Duh. I attended a “Treatment Centre” years ago that allowed opportunity for a number of us to be featured in speaking publicly about our recovery. This was in very early sobriety, perhaps a few weeks or months.
The program was frankly a disaster. The relapse rate was very high and drugs were used in the centre. We were paraded into local churches and shown off by the “Executive Director” (note the impressive title) of the program. He was praised for all the great work he was doing… followed of course by a plea for support from the congregation… which of course he got.
What a load of crap.
Why do I bring all of this up? The memory of my time there came up in a recent blog dialogue I was having with another blogger. And it simply brought to mind a few key ingredients that I believe made for a successful recovery for me…. and what ingredients didn’t.
One that really DIDN’T was the opportunity to pump up my ego when it should have been squashed. The program I was in published profiles of the “students” (guys living in the centre… so much for anonymity) and highlighted the higher points of our bad behaviours prior to being taken under the wing of the program. We were then put in front of crowds of people to share our testimonies. Egos ran wild as people came up to congratulate us for staying sober for what, a few weeks or months? We were portrayed as recovery superstars.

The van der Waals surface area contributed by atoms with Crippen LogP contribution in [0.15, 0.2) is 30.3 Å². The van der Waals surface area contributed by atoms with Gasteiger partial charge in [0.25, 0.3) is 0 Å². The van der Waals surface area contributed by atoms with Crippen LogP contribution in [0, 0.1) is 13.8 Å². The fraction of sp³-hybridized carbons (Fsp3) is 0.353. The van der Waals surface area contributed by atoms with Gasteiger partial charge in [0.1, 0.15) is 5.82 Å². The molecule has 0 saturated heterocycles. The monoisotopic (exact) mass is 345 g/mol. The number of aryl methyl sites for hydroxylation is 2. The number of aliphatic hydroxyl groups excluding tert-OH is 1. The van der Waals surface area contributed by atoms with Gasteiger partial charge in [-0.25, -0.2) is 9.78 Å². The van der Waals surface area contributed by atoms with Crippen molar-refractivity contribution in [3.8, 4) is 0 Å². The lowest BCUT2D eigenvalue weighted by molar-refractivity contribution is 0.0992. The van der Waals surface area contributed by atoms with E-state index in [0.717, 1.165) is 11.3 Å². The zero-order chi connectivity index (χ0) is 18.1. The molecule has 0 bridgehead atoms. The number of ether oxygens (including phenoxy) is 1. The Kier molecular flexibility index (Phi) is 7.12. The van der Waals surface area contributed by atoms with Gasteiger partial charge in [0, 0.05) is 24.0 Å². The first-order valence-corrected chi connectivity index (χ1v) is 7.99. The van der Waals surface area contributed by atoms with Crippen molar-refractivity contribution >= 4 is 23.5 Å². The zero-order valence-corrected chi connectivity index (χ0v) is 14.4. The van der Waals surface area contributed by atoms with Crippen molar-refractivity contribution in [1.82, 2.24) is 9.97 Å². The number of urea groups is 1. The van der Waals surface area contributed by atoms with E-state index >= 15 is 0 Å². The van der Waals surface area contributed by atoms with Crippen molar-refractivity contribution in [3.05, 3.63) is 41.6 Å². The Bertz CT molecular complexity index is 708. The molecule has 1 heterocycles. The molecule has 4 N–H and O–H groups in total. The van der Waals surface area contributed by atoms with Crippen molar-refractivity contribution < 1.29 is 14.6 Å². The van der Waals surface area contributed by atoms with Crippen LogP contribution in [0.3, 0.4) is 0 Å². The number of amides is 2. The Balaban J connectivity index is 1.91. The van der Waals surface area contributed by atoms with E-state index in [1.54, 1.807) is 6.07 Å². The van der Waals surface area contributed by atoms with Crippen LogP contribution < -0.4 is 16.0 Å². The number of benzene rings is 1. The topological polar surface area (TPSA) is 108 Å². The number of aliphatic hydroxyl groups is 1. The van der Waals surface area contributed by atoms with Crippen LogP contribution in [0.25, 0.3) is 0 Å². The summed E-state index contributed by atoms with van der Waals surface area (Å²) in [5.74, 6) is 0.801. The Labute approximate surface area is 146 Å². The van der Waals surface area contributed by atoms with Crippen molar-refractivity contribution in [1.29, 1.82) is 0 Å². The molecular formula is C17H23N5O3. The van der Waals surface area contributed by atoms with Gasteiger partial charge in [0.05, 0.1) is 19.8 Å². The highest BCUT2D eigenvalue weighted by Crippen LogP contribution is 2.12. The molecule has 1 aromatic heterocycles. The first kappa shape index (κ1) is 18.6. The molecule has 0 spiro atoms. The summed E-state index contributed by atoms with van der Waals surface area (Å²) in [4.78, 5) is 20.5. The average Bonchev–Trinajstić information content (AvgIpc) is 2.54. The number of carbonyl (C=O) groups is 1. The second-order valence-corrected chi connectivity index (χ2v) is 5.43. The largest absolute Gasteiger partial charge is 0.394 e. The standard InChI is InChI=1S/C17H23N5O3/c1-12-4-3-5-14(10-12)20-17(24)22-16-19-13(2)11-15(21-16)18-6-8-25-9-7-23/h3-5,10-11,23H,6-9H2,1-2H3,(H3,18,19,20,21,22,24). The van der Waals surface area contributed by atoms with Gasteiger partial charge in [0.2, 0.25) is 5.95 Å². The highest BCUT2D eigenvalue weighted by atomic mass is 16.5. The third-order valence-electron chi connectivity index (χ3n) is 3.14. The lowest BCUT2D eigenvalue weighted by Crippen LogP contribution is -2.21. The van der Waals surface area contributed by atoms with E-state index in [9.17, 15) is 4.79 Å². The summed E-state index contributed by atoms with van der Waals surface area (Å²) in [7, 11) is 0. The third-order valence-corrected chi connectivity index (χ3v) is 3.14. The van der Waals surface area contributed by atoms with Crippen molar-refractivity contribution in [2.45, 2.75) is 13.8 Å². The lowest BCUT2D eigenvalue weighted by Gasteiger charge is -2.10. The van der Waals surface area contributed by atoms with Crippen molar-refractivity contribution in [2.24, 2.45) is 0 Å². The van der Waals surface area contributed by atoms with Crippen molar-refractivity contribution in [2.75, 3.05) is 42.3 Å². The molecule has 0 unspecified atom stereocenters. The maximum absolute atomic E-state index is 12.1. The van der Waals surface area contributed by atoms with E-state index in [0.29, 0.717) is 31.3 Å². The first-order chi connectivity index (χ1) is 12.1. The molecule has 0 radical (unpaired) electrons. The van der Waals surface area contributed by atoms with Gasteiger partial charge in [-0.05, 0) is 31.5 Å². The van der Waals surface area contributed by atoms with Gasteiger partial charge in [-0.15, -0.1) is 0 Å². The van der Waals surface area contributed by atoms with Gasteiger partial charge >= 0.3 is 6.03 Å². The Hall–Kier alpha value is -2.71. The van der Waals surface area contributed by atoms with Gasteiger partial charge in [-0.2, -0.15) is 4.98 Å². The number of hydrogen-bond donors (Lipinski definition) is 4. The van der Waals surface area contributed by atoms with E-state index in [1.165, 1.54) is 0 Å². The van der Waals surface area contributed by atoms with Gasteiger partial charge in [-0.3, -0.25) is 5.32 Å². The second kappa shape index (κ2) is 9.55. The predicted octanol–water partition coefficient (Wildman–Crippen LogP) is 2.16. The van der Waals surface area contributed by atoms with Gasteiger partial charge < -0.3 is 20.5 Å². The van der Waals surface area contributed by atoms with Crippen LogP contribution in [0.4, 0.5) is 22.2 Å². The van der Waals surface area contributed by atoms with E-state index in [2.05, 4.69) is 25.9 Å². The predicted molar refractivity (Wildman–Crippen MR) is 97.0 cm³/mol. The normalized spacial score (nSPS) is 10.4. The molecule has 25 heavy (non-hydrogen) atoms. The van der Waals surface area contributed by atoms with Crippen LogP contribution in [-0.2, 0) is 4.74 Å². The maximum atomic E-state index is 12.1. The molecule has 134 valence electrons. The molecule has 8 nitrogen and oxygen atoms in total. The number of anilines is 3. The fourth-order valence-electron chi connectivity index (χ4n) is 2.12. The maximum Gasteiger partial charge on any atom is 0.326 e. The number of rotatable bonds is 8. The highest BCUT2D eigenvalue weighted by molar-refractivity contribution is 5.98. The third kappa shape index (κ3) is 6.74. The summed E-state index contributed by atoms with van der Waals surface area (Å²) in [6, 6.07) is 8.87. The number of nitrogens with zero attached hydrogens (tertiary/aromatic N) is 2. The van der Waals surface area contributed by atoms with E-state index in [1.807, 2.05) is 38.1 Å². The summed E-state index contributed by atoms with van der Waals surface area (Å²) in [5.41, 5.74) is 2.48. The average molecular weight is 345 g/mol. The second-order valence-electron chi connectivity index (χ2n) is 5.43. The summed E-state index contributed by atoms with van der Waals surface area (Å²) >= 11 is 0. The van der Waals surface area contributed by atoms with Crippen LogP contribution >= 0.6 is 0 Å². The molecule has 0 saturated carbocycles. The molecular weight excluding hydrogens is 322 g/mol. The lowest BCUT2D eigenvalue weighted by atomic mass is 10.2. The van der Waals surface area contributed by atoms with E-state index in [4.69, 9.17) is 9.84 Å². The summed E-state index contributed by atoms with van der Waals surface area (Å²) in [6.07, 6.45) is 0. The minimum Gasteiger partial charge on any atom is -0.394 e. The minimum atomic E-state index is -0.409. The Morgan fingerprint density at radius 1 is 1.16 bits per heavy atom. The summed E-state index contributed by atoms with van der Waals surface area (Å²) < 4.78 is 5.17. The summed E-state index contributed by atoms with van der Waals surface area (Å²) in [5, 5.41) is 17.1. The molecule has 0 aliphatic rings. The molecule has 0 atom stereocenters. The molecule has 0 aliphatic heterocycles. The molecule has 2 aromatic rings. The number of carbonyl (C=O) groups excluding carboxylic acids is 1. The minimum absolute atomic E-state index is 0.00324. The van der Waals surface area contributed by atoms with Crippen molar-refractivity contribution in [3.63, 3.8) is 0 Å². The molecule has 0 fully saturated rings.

Most of us with drug or alcohol problems have an underlying ego problem. We are either over-confident or under-confident and drink our way around the unreality of our perspective. How on earth can one gain a perspective when made into a small c celebrity… especially in the first few weeks or months of sobriety? Our egos took over and many people, before they got any measure of recovery, went back out. Why? Probably because we thought we were all that.
In my experience, “Sobriety” and “Superstar” are oxymorons. And people who try to be or make Recovery Superstars are just ordinary morons 🙂
Subsequent to this experience, I got my ego, my teeth, and my butt handed to me on a silver platter. I crashed so hard that there was little ego left and no place left to fan the ember into a flame again.
Today, I am grateful for a program of recovery that limits opportunities to feed my ego. And were it slips in, God seems to serve up people and circumstances to remind me that my ego is getting a little big for its britches and a dose of humility is in order.